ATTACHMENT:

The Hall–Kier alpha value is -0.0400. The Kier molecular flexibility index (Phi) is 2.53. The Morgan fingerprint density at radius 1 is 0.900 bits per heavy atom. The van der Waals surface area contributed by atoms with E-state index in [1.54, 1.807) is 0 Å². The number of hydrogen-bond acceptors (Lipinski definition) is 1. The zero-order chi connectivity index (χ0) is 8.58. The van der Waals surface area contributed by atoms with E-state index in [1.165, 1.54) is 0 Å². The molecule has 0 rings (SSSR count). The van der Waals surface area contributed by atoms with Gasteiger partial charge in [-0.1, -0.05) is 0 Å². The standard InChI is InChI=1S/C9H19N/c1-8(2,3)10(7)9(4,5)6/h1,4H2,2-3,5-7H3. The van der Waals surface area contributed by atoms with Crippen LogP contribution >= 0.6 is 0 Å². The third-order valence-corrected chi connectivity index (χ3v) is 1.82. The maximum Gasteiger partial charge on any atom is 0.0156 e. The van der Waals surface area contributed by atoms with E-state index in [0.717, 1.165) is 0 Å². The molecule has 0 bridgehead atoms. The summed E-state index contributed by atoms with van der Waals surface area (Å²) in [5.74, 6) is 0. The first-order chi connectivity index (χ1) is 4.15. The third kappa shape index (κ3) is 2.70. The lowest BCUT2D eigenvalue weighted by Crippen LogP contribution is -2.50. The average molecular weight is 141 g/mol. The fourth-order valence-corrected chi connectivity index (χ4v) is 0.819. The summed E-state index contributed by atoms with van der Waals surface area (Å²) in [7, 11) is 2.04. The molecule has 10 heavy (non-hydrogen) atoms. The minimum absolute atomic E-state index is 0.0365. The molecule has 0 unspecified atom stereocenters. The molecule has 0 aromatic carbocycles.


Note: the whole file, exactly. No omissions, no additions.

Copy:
The Hall–Kier alpha value is -0.0400. The Kier molecular flexibility index (Phi) is 2.53. The Morgan fingerprint density at radius 1 is 0.900 bits per heavy atom. The van der Waals surface area contributed by atoms with E-state index in [1.54, 1.807) is 0 Å². The number of hydrogen-bond acceptors (Lipinski definition) is 1. The zero-order chi connectivity index (χ0) is 8.58. The van der Waals surface area contributed by atoms with E-state index in [1.165, 1.54) is 0 Å². The molecule has 0 rings (SSSR count). The van der Waals surface area contributed by atoms with Gasteiger partial charge in [-0.1, -0.05) is 0 Å². The standard InChI is InChI=1S/C9H19N/c1-8(2,3)10(7)9(4,5)6/h1,4H2,2-3,5-7H3. The van der Waals surface area contributed by atoms with Crippen LogP contribution >= 0.6 is 0 Å². The third-order valence-corrected chi connectivity index (χ3v) is 1.82. The maximum Gasteiger partial charge on any atom is 0.0156 e. The van der Waals surface area contributed by atoms with E-state index in [0.717, 1.165) is 0 Å². The molecule has 0 bridgehead atoms. The summed E-state index contributed by atoms with van der Waals surface area (Å²) in [5.74, 6) is 0. The first-order chi connectivity index (χ1) is 4.15. The third kappa shape index (κ3) is 2.70. The lowest BCUT2D eigenvalue weighted by Crippen LogP contribution is -2.50. The average molecular weight is 141 g/mol. The fourth-order valence-corrected chi connectivity index (χ4v) is 0.819. The summed E-state index contributed by atoms with van der Waals surface area (Å²) in [7, 11) is 2.04. The molecule has 10 heavy (non-hydrogen) atoms. The minimum absolute atomic E-state index is 0.0365. The molecule has 0 unspecified atom stereocenters. The molecule has 0 aromatic carbocycles.